NAIAS 2015: 2016 Lincoln MKX Leaked Before Show Debut

naias 2015 2016 lincoln mkx leaked before show debut

Coming straight from a leaked URL on Lincoln’s Canadian website is the 2016 MKX.

Autoblog reports the “airplane design”-inspired premium crossover shares some of its looks with the 2015 MKC. Power comes from a 2.7-liter EcoBoost. Horsepower should be somewhere north of 300. No transmission was mentioned as of this writing, but speculation points to the same six-speed unit found in the Ford Edge.

Other features include: HID lamps with LED accenting; glass roof; hands-free power liftgate; 360-degree front-mounted camera; leather seating with optional heating/cooling and 22-way adjustment; 13- or 19-speaker Revel audio system; and (as pictured) MyLincoln Touch.

The new MKX is set to arrive in showrooms this summer.

Join the conversation
5 of 53 comments
  • Dtremit Dtremit on Jan 12, 2015

    Not that anyone outside of this website will care, but I *think* they eliminated the front door DLO fail from the Edge on this one.

  • Corey Lewis Corey Lewis on Jan 12, 2015

    I like the overall design, but that interior is a mess of too many panel gaps and bad fitment. Not acceptable.

    • See 2 previous
    • Dtremit Dtremit on Jan 12, 2015

      @Corey Lewis That's the only one I can see that looks uneven, and this is undoubtedly a preproduction sample. Are you saying that e.g., the ES350 is significantly better?

  • Master Baiter The D-bag elites like Al Gore demanding that we all switch to EVs are the type of people who don't actually drive. They get chauffeured around in black Yukon Denalis. Tesla does have a good charging network--maybe someday they will produce a car that doesn't suck.
  • MRF 95 T-Bird As a Challenger GT awd owner I lIke it’s heritage inspired styling a lot. There’s a lot of 66-67 as well as 68-70 Charger in there. It’s refreshing that it doesn’t look like a blob like Tesla, Volt/Bolt, Mach-e BMW I whatever etc. The fact that it’s a hatch makes it even better as a everyday driver thus eliminating the need for a CUV. If it’s well built and has a reliable track record I can see trading up to it in a few years.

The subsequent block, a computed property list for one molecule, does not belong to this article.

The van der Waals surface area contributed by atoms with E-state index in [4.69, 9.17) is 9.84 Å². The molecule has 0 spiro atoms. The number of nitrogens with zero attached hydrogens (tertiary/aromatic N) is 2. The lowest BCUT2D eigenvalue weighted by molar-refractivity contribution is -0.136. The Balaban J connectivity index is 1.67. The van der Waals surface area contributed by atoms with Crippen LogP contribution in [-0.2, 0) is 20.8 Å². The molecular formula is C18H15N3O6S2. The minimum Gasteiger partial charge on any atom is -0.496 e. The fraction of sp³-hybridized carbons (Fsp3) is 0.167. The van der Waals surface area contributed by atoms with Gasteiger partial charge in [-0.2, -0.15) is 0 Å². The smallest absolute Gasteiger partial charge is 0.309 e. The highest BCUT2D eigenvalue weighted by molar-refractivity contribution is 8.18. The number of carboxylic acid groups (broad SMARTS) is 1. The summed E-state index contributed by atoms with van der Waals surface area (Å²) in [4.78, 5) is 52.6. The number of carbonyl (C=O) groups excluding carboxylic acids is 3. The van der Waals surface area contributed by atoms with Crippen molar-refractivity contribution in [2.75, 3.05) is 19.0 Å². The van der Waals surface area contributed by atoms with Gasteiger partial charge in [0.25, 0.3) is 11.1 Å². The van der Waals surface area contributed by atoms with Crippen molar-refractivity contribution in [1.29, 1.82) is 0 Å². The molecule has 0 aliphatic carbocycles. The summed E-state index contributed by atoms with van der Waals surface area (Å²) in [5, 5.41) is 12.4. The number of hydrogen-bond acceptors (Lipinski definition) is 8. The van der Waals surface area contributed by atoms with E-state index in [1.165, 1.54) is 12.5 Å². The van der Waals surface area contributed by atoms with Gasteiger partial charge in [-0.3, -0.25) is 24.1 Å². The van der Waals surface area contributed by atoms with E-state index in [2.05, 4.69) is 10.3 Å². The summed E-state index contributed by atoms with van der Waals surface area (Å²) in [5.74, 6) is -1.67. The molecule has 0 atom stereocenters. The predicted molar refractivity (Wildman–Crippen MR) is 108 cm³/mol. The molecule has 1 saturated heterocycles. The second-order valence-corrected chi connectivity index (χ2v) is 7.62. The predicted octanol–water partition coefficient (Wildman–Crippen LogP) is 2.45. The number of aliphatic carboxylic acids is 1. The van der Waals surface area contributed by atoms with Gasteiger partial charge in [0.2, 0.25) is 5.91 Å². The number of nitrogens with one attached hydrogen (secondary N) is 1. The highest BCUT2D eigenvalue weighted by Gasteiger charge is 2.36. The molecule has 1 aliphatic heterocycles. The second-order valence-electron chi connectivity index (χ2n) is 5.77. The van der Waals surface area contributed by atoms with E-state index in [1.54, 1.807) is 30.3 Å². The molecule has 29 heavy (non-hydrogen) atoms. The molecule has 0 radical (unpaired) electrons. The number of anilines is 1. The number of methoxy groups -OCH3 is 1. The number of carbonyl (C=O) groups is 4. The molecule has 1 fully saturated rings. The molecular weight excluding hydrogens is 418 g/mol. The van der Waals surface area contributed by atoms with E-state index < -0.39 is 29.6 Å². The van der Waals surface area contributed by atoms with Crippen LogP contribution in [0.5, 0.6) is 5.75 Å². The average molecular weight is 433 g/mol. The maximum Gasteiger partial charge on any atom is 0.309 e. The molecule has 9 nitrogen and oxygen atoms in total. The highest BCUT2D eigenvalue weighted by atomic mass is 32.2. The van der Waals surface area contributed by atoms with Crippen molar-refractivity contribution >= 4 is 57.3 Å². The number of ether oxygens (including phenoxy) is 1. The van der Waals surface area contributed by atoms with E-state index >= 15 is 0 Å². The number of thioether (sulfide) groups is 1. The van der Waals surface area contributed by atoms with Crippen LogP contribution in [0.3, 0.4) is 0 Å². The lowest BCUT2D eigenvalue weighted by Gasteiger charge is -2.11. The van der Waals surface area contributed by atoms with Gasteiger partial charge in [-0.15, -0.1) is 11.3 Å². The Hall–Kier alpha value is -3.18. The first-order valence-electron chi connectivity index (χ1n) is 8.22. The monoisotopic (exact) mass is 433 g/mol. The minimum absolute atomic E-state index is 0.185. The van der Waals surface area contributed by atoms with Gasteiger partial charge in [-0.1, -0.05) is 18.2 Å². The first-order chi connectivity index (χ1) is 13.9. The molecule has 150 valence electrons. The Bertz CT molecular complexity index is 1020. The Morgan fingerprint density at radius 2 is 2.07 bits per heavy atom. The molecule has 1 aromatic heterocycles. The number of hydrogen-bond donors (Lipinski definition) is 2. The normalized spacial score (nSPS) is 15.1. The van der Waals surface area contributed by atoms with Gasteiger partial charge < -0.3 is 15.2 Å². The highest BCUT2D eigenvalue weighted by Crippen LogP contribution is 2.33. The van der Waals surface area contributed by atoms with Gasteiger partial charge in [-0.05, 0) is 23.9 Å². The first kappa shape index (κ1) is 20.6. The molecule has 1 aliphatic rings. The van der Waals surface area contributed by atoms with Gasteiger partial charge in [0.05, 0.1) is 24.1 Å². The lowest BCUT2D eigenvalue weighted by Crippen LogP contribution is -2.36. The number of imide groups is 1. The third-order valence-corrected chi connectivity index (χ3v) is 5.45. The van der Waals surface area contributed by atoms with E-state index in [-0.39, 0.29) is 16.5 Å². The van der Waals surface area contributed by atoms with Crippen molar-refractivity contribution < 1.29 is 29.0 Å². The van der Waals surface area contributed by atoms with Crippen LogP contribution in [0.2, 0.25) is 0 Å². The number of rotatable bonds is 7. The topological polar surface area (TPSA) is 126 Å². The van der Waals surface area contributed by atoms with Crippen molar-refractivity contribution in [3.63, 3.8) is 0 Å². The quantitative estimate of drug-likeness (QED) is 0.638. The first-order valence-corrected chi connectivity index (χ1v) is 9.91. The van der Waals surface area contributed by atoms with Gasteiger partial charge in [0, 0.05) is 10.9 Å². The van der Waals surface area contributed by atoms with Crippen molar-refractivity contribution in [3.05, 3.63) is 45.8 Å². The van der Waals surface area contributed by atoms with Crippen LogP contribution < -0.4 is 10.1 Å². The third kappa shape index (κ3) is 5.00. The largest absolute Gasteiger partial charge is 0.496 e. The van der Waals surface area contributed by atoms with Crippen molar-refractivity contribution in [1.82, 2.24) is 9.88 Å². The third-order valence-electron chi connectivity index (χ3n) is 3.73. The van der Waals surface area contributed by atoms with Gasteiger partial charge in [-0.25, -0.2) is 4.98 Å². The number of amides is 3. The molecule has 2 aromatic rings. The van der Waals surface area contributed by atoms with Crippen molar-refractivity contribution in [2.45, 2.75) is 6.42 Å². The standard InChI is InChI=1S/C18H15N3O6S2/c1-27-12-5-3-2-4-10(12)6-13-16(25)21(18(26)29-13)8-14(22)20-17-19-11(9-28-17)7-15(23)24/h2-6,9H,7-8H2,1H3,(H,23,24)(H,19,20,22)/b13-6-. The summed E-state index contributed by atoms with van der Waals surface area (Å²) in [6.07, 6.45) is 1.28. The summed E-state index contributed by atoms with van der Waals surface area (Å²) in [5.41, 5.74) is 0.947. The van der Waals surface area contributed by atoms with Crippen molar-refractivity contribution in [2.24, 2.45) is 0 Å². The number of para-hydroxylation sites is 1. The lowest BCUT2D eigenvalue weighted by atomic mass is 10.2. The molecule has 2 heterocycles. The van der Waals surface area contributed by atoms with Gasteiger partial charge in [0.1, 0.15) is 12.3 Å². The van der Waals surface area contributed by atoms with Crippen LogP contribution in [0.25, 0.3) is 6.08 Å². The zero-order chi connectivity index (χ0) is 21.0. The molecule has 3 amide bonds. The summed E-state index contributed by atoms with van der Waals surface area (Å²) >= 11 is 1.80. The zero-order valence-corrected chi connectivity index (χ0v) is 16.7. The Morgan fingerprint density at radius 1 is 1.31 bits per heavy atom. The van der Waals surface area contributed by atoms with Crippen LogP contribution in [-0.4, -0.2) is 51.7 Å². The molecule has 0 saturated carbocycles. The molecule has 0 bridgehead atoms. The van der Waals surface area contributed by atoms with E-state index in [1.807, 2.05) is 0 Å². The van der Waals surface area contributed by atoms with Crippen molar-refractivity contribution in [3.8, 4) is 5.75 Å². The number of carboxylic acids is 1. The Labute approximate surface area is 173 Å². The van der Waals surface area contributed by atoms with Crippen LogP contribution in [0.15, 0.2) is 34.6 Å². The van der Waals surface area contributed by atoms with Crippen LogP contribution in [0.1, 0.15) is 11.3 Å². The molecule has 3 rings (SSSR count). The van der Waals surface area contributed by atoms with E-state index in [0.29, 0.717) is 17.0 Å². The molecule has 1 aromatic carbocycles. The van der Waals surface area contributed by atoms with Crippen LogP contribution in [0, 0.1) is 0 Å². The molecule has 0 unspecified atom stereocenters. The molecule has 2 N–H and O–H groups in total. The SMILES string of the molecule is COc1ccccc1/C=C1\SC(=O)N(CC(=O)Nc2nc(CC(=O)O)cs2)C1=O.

• Jbawden I thought sedans were dead? Coupes even more so. The core Charger/Challenger buyer is in it for the Hemi. To whom is this and the presumed EV Camaro marketed to? The ICE versions of these cars have a LOT of shortcomings, but rear drive, a V8, and a Tremec 6 speed made all that disappear. If you're forcing me into a 1,000hp appliance, then give me some visibility and practicality while your at it. And for the love of all things holy, please allow me to maintain a little dignity by leaving off the ridiculous space jam sound effects. What out of touch focus group think approved that? It's almost as embarrassing as the guy who signed off on the Pontiac Aztec.
  • Jalop1991 The simple fact is, America and Americans excel at building complex things (bridges, for example) but absolutely SUCK at maintaining them. We're too busy moving on to the next new shiny thing that a politician can get good airtime for. Fixing the bridge? Not sexy. Cutting the ribbon at a new EV charge site? Photo-op worthy. Demanding that the owner of said charging site be accountable and not let his site become the EV equivalent of a slum? Hard and not a newsworthy event.I have a PHEV and once tried some sort of public charging, just to see what happens. Failed miserably. We'd all be riding horses today if gas stations performed like EV charge stations do.
  • SCE to AUX Apps like PlugShare prove a few points:[list][*]Tesla's charging network is the best, almost always earning a 10/10.[/*][*]Dealer chargers are the worst, often blocked (ICE'd) or inaccessible behind a locked gate.[/*][*]Electrify America chargers aren't bad; my few experiences with them have been quite good. But they are also very new.[/*][*]Calling the help line is nearly useless.[/*][*]There are still charging gaps in high-travel flyover areas, which coincidentally have a lot of "Trump" flags waving in them.[/*][/list]As an EV driver and engineer, I don't understand how public chargers get so screwed up. They are simple devices. My home charger is 10 years old and has never missed a beat, but it only gets one cycle a day and lives indoors.